Sonic Superstars preview: High speed, no drag

Sonic Superstars
(Image credit: Sega)

Sonic Superstars feels fast. There’s an almost-tangible sense of kinetic energy and movement as you tear through different levels. This doesn’t just force you to pay attention, lest you tumble to an embarrassing death between the immaculately crafted levels, but also marks the game out as one to watch; a potential redemption arc for the recently maligned blue speedster.

So intense is this momentum that often it’s hard to keep track of where you’re at on the screen, as your character pinballs between different elements of a level with a ferocious intensity. One moment you’re rolling through a tight tunnel, the next you’re bouncing off of springs, rattling through different obstacles that will launch you between different elements of a level. 

Throughout it all, Sonic Superstars feels intuitive and varied. Pretty much every object that I plowed into increased or hindered my momentum, but it was clear in advance what would happen. This is good because there’s no time to solve a puzzle or size up a jump when you’re setting land speed records. 

Sonic is still front and center - he’s the one in the title after all - but he’s brought pals. Tails is back and can fly propelled by his, er, tails. Knuckles is back and remains a big old edge lord that can glide and climb walls. Amy Rose also appears with her special ability of “having a big hammer”, playable for the first time in a 2D Sonic in two decades, and ready to lay waste to enemies. Each of these play differently, although I split my time between Sonic and Knuckles for most of my 30-minute session. 

The new art style ditches the pixel-ly style of the likes of Sonic Frontiers for a simple and clean feel. It can make the characters look a little bit rubbery, but overall it looks immaculate and it’s really smooth in movement. Fans of Sonic The Hedgehog and Sonic The Hedgehog 2 will immediately feel familiar because the physics feels spot on: muscle memory from childhood play sessions meant that I knew exactly how each jump was going to land, and this helped me to get to grips with the decision making Superstars demands of you every step of the way.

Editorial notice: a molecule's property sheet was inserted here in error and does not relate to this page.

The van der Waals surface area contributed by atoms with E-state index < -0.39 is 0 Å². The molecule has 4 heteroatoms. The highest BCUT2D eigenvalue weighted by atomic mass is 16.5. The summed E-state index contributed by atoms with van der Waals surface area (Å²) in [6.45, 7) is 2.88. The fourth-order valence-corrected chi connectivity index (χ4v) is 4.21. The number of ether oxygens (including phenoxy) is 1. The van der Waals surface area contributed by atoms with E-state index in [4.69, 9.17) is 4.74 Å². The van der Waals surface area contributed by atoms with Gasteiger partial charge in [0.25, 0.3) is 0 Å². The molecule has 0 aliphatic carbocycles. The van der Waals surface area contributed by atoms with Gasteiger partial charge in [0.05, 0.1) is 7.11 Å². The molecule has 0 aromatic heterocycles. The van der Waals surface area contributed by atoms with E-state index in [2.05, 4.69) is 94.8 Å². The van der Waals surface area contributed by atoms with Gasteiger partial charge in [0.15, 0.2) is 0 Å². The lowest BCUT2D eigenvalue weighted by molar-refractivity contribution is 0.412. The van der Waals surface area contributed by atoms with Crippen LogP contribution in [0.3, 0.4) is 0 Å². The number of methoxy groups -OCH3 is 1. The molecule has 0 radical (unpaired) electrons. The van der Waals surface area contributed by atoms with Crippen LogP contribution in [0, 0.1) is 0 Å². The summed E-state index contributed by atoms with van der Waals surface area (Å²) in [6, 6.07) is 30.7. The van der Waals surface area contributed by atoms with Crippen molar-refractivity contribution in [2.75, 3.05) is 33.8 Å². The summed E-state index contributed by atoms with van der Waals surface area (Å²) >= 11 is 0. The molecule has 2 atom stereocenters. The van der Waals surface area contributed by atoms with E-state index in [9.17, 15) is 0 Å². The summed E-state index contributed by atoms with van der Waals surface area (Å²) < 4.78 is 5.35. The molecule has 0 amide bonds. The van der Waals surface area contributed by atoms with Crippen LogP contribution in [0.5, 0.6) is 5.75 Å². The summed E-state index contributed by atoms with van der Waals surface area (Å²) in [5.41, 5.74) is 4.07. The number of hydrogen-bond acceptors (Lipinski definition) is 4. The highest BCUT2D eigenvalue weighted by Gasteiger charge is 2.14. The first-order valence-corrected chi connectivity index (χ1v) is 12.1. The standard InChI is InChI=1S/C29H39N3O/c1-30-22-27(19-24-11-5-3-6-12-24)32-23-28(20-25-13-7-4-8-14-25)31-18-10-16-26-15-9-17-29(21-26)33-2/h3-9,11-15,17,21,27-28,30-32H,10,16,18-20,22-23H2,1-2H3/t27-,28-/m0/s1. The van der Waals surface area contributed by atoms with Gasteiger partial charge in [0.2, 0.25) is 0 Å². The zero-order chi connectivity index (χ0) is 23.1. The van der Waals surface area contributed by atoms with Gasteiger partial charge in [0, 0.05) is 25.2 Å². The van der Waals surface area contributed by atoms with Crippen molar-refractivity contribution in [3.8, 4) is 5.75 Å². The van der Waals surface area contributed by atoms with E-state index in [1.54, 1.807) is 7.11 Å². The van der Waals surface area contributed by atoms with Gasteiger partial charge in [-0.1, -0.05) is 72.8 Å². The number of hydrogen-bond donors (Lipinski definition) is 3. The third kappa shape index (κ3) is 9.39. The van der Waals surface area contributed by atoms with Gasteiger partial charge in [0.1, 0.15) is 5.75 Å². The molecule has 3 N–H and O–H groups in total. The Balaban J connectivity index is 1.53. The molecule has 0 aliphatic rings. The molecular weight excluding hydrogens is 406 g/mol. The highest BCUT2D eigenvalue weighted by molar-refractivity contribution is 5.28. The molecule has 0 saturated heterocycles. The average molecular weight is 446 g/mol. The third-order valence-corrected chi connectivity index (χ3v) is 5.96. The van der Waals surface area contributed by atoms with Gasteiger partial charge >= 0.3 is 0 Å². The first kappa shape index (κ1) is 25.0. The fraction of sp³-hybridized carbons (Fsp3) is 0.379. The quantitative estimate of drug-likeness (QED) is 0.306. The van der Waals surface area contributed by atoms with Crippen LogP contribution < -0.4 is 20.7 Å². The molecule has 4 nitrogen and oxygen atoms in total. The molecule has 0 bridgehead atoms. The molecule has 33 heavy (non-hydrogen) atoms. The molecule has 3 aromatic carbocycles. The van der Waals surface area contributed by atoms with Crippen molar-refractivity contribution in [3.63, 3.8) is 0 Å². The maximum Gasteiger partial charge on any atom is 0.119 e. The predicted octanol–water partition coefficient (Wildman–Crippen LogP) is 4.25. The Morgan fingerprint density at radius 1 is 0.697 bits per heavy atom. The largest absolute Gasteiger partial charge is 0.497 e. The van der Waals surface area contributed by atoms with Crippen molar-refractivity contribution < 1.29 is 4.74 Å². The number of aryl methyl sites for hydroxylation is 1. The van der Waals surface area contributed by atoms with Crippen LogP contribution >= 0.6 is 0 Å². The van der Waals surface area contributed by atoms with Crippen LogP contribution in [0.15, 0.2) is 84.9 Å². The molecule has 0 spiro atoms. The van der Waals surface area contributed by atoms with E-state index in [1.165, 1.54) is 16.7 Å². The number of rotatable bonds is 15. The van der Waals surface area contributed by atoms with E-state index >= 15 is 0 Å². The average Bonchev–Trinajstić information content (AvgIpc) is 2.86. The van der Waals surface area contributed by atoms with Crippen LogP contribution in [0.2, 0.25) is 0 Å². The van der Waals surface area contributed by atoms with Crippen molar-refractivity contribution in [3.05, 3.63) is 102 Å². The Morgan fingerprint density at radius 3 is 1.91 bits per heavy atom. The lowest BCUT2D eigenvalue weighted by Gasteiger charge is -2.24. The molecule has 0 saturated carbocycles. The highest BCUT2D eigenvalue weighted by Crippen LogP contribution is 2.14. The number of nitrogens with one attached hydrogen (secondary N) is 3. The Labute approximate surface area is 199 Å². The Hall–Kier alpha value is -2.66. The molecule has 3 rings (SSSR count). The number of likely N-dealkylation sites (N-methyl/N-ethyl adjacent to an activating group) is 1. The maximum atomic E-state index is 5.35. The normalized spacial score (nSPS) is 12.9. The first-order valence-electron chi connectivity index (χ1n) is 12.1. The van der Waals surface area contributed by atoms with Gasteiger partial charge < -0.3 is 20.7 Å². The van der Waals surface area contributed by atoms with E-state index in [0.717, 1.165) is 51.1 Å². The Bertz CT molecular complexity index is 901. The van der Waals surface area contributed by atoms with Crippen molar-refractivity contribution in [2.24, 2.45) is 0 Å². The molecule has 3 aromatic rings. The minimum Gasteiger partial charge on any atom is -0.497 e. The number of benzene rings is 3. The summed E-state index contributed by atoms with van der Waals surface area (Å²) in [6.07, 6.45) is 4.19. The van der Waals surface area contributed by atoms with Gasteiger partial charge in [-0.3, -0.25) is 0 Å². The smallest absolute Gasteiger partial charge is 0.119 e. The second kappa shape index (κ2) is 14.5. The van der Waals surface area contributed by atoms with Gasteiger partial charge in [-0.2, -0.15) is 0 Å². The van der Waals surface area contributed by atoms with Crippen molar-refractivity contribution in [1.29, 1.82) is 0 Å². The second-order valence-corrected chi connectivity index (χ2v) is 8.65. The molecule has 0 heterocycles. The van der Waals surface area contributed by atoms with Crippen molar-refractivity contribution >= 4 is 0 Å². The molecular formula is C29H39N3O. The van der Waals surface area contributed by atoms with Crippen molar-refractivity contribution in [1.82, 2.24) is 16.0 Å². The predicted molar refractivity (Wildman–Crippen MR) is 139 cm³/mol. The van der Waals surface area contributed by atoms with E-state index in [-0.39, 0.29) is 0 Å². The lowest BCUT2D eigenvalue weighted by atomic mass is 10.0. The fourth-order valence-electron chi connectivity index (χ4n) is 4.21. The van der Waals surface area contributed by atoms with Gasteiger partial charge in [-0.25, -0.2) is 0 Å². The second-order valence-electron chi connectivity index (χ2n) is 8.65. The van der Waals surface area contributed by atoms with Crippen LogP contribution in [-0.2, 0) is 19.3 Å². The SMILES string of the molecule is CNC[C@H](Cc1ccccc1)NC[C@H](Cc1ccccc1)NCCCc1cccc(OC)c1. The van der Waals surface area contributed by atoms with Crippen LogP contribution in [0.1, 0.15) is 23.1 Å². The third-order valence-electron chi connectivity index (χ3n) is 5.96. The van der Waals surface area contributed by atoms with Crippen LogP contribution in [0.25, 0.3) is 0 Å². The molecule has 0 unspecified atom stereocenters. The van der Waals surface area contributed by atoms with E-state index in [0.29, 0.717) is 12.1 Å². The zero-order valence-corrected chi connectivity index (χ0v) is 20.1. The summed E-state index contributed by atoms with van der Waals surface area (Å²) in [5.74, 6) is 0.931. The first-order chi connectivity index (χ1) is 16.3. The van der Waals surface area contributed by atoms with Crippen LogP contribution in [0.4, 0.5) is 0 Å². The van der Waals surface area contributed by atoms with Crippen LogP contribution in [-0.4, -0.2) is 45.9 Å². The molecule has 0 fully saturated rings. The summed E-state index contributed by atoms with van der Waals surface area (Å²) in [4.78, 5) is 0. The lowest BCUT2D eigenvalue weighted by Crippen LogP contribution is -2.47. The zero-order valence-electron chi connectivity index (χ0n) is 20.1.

Boss fights feel close to the Sonic the Hedgehog standard too: simple mechanical challenges that largely entail using a one-off mechanic to get to a point where you can bounce on Robotnik's big bald mechanical head.

Something that I briefly got to see was Sonic Superstars’ Emerald Powers, which let Sonic (and chums) use the power of the chaos emeralds. The one I saw during my play session let me turn into water, descending and ascending waterfalls. There will be several of these powers in the finished game, and they should mix up that classic Sonic gameplay, without changing the feel of the whole thing. 

We didn’t get to try the co-operative multiplayer, which is a shame, because I'm curious to see how this will work in Sonic Superstars when the focus is all about moving as fast as possible. If well executed, it could earn a list amongst our best co-op games of all time, however, it is unclear as to whether or not Sonic Team will be able to stick the landing. That said, my first impression of Sonic Superstars is a positive one, and it could be a perfect upcoming game for those desperate to feel the need for speed.

Sonic Superstars is currently slated for a late 2023 release on PS5, PS4, Xbox Series X|S, Xbox One, Nintendo Switch and PC. 

Jake Tucker
Editor in chief, TechRadar Gaming

Jake Tucker is the editor in chief of TechRadar Gaming and has worked at sites like NME, MCV, Trusted Reviews and many more. He collects vinyl, likes first-person shooters and turn-based tactics titles, but hates writing bios. Jake currently lives in London, and is bouncing around the city trying to eat at all of the nice restaurants.